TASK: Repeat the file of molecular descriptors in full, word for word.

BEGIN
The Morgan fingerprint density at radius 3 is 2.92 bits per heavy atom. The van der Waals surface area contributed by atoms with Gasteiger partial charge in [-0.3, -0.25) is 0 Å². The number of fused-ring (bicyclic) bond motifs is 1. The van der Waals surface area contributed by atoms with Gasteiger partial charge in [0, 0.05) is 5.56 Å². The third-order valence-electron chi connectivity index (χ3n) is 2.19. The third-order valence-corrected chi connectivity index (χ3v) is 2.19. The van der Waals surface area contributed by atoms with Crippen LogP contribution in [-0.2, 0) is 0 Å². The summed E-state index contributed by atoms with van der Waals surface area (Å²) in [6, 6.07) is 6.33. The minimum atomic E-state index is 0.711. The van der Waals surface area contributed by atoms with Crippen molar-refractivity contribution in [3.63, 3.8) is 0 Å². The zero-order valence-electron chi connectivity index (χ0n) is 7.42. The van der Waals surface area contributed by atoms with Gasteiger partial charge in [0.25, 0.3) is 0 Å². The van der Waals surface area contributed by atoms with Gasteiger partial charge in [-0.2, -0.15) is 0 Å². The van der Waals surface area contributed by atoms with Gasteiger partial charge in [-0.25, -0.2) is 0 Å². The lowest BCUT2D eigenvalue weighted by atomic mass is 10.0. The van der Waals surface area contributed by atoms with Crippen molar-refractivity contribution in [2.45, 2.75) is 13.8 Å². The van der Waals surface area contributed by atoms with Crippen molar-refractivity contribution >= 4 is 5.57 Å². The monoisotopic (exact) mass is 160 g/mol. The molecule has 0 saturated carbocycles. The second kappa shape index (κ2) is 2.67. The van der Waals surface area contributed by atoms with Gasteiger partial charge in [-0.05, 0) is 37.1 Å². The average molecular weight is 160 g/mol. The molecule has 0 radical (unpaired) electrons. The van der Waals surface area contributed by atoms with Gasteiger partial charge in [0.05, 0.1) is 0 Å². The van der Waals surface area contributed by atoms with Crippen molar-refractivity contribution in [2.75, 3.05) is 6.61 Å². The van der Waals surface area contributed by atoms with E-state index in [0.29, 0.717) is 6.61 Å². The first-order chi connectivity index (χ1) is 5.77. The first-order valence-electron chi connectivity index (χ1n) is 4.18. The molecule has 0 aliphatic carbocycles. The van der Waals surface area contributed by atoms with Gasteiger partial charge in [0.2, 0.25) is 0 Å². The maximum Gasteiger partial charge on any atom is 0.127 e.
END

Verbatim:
The Morgan fingerprint density at radius 3 is 2.92 bits per heavy atom. The van der Waals surface area contributed by atoms with Gasteiger partial charge in [-0.3, -0.25) is 0 Å². The number of fused-ring (bicyclic) bond motifs is 1. The van der Waals surface area contributed by atoms with Gasteiger partial charge in [0, 0.05) is 5.56 Å². The third-order valence-electron chi connectivity index (χ3n) is 2.19. The third-order valence-corrected chi connectivity index (χ3v) is 2.19. The van der Waals surface area contributed by atoms with Crippen LogP contribution in [-0.2, 0) is 0 Å². The summed E-state index contributed by atoms with van der Waals surface area (Å²) in [6, 6.07) is 6.33. The minimum atomic E-state index is 0.711. The van der Waals surface area contributed by atoms with Crippen molar-refractivity contribution in [3.63, 3.8) is 0 Å². The zero-order valence-electron chi connectivity index (χ0n) is 7.42. The van der Waals surface area contributed by atoms with Gasteiger partial charge in [0.25, 0.3) is 0 Å². The van der Waals surface area contributed by atoms with Gasteiger partial charge in [-0.2, -0.15) is 0 Å². The van der Waals surface area contributed by atoms with Gasteiger partial charge in [-0.25, -0.2) is 0 Å². The lowest BCUT2D eigenvalue weighted by atomic mass is 10.0. The van der Waals surface area contributed by atoms with Crippen molar-refractivity contribution in [2.45, 2.75) is 13.8 Å². The van der Waals surface area contributed by atoms with Crippen molar-refractivity contribution >= 4 is 5.57 Å². The monoisotopic (exact) mass is 160 g/mol. The molecule has 0 saturated carbocycles. The second kappa shape index (κ2) is 2.67. The van der Waals surface area contributed by atoms with Gasteiger partial charge in [-0.05, 0) is 37.1 Å². The average molecular weight is 160 g/mol. The molecule has 0 radical (unpaired) electrons. The van der Waals surface area contributed by atoms with Gasteiger partial charge in [0.05, 0.1) is 0 Å². The van der Waals surface area contributed by atoms with Crippen molar-refractivity contribution in [2.75, 3.05) is 6.61 Å². The van der Waals surface area contributed by atoms with E-state index in [0.29, 0.717) is 6.61 Å². The first-order chi connectivity index (χ1) is 5.77. The first-order valence-electron chi connectivity index (χ1n) is 4.18. The molecule has 0 aliphatic carbocycles. The van der Waals surface area contributed by atoms with Gasteiger partial charge in [0.2, 0.25) is 0 Å². The maximum Gasteiger partial charge on any atom is 0.127 e.